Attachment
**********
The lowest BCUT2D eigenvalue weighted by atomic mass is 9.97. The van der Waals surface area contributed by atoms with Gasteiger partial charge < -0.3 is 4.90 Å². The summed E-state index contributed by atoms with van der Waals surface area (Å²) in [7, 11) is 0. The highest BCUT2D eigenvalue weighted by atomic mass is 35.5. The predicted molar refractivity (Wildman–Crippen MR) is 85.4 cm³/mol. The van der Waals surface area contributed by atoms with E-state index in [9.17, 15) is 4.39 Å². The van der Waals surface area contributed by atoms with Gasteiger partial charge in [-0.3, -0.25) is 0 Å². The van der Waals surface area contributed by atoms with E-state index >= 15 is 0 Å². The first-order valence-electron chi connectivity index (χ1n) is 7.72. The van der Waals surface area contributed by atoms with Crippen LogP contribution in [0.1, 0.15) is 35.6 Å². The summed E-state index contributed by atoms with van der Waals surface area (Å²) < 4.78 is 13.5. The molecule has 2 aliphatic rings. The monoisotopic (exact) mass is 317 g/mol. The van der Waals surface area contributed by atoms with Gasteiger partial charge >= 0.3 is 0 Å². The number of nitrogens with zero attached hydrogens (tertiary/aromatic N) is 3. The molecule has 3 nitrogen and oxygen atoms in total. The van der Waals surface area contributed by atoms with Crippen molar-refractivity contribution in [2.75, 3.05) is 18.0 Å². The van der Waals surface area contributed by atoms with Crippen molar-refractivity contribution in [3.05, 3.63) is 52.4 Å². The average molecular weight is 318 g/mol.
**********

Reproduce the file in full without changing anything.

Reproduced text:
The lowest BCUT2D eigenvalue weighted by atomic mass is 9.97. The van der Waals surface area contributed by atoms with Gasteiger partial charge < -0.3 is 4.90 Å². The summed E-state index contributed by atoms with van der Waals surface area (Å²) in [7, 11) is 0. The highest BCUT2D eigenvalue weighted by atomic mass is 35.5. The predicted molar refractivity (Wildman–Crippen MR) is 85.4 cm³/mol. The van der Waals surface area contributed by atoms with E-state index in [9.17, 15) is 4.39 Å². The van der Waals surface area contributed by atoms with Gasteiger partial charge in [-0.3, -0.25) is 0 Å². The van der Waals surface area contributed by atoms with E-state index >= 15 is 0 Å². The first-order valence-electron chi connectivity index (χ1n) is 7.72. The van der Waals surface area contributed by atoms with Crippen LogP contribution in [0.1, 0.15) is 35.6 Å². The summed E-state index contributed by atoms with van der Waals surface area (Å²) < 4.78 is 13.5. The molecule has 2 aliphatic rings. The monoisotopic (exact) mass is 317 g/mol. The van der Waals surface area contributed by atoms with Gasteiger partial charge >= 0.3 is 0 Å². The number of nitrogens with zero attached hydrogens (tertiary/aromatic N) is 3. The molecule has 3 nitrogen and oxygen atoms in total. The van der Waals surface area contributed by atoms with Crippen molar-refractivity contribution in [2.75, 3.05) is 18.0 Å². The van der Waals surface area contributed by atoms with Crippen molar-refractivity contribution in [3.05, 3.63) is 52.4 Å². The average molecular weight is 318 g/mol.